Childcare workers deliver ‘postcards from the dole queue’ to Government

Early years workers are only paid for 38 weeks a year - and draw the dole for the summer months

Childcare workers deliver ‘postcards from the dole queue’ to Government

‘Postcards from the Dole’ handed to Department of Finance by SIPTU Activist and Early Years educator, Sandra Hurley. Image: SIPTU

Montessori and pre-school workers have delivered hundreds of ‘postcards from the dole queue’ to the Department of Finance in a push for fairer pay.

Workers are aiming to highlight their precarious contracts and the lack of state investment in the sector.

As part of the Early Childhood Care and Education scheme, early years workers receive a salary for 38 weeks of the year - and have to claim the dole for the summer months.

SIPTU is urging the government to treat the workers the same as any other teachers – while the workers themselves are calling for greater recognition and pay for the job they do:

Orla Quigley - who runs a Montessori school - said early years teachers are “paid very poorly.”

“€10.27 I think is the average rate of pay for an early years worker and it is just unacceptable,” she said.

“For far too long the government has been helping parents, which is fantastic, but it is about time the early years workers were taken care of.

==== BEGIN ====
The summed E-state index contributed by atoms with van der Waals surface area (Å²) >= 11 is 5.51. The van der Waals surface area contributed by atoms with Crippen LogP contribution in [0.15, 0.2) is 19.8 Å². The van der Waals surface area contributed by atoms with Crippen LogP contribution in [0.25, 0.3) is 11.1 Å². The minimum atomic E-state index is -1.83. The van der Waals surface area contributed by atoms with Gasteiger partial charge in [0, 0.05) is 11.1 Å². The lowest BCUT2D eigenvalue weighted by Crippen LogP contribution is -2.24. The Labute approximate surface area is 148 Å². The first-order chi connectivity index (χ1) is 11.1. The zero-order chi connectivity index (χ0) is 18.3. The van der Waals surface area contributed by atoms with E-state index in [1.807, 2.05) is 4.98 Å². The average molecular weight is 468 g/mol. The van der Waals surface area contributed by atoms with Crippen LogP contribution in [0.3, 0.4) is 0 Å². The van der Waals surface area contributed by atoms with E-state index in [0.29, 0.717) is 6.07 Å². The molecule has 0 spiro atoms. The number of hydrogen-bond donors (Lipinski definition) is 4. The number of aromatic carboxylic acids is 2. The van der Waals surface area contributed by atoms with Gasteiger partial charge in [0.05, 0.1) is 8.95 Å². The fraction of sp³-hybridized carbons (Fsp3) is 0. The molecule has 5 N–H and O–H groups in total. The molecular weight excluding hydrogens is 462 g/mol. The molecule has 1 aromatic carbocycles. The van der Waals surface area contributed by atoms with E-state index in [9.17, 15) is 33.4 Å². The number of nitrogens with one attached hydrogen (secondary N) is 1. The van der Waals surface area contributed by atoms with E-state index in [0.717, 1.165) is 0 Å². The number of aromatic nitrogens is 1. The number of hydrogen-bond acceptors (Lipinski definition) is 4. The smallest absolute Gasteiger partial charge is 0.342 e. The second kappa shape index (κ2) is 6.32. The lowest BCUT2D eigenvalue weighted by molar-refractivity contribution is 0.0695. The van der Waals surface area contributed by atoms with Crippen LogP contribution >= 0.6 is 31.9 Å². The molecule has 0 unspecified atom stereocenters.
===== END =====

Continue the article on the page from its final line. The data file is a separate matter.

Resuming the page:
“We can’t continue to maintain the high level of quality care and education we are providing to children and parents while we are earning such a low income.”

She said the lack of pay during the summer months has had a huge impact on her life:

“Well it is quite degrading to feel that you are good enough to teach and educate children 38 weeks of the year but the rest, you just have to accept handouts from someone instead of working the whole year round.

“We would all love to work the whole year round or be paid the whole year round.

“Early years workers want the same as primary teachers and the same as secondary teachers as well.”

SIPTU has warned that Ireland is lagging behind our European counterparts in terms of investment in early years education – with an investment of 0.5% of GDP in the sector, compared to the international benchmark of 1% of GDP.

The union said the pay-scale in the sector has created a “staffing crisis” with workers forced to leave jobs the love in search of better pay.

With reporting from Nicole Gernon ...